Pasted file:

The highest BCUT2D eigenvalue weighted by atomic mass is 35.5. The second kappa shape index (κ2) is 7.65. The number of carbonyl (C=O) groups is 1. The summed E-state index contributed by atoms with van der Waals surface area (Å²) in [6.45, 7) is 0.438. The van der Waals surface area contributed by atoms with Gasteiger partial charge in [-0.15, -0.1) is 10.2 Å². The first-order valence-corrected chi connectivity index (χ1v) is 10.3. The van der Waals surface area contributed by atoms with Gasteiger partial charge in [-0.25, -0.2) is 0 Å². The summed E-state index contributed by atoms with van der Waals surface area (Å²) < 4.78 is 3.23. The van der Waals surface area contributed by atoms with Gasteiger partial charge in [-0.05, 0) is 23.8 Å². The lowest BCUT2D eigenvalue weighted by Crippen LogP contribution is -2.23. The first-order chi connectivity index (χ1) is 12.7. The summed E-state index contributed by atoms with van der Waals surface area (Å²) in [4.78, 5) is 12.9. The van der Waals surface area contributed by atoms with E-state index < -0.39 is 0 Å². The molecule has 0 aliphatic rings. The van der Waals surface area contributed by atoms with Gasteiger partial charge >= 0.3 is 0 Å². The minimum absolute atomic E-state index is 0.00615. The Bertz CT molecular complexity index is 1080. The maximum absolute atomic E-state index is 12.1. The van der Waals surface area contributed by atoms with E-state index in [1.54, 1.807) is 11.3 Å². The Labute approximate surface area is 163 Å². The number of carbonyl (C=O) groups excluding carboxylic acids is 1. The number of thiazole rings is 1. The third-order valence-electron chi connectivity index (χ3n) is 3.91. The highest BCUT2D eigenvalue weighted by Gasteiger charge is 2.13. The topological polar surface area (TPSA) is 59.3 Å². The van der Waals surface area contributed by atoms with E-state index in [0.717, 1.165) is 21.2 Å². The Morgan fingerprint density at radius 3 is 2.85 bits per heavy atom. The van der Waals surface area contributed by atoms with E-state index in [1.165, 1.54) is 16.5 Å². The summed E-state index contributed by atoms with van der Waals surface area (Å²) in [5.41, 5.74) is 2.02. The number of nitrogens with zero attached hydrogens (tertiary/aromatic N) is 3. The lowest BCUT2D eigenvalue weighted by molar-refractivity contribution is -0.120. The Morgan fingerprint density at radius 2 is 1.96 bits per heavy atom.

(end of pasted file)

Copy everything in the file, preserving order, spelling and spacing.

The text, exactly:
The highest BCUT2D eigenvalue weighted by atomic mass is 35.5. The second kappa shape index (κ2) is 7.65. The number of carbonyl (C=O) groups is 1. The summed E-state index contributed by atoms with van der Waals surface area (Å²) in [6.45, 7) is 0.438. The van der Waals surface area contributed by atoms with Gasteiger partial charge in [-0.15, -0.1) is 10.2 Å². The first-order valence-corrected chi connectivity index (χ1v) is 10.3. The van der Waals surface area contributed by atoms with Gasteiger partial charge in [-0.25, -0.2) is 0 Å². The summed E-state index contributed by atoms with van der Waals surface area (Å²) < 4.78 is 3.23. The van der Waals surface area contributed by atoms with Gasteiger partial charge in [-0.05, 0) is 23.8 Å². The lowest BCUT2D eigenvalue weighted by Crippen LogP contribution is -2.23. The first-order chi connectivity index (χ1) is 12.7. The summed E-state index contributed by atoms with van der Waals surface area (Å²) in [4.78, 5) is 12.9. The van der Waals surface area contributed by atoms with E-state index < -0.39 is 0 Å². The molecule has 0 aliphatic rings. The van der Waals surface area contributed by atoms with Gasteiger partial charge >= 0.3 is 0 Å². The minimum absolute atomic E-state index is 0.00615. The Bertz CT molecular complexity index is 1080. The maximum absolute atomic E-state index is 12.1. The van der Waals surface area contributed by atoms with E-state index in [1.54, 1.807) is 11.3 Å². The Labute approximate surface area is 163 Å². The number of carbonyl (C=O) groups excluding carboxylic acids is 1. The number of thiazole rings is 1. The third-order valence-electron chi connectivity index (χ3n) is 3.91. The highest BCUT2D eigenvalue weighted by Gasteiger charge is 2.13. The topological polar surface area (TPSA) is 59.3 Å². The van der Waals surface area contributed by atoms with E-state index in [0.717, 1.165) is 21.2 Å². The Morgan fingerprint density at radius 3 is 2.85 bits per heavy atom. The van der Waals surface area contributed by atoms with E-state index in [1.165, 1.54) is 16.5 Å². The summed E-state index contributed by atoms with van der Waals surface area (Å²) in [5.41, 5.74) is 2.02. The number of nitrogens with zero attached hydrogens (tertiary/aromatic N) is 3. The lowest BCUT2D eigenvalue weighted by molar-refractivity contribution is -0.120. The Morgan fingerprint density at radius 2 is 1.96 bits per heavy atom.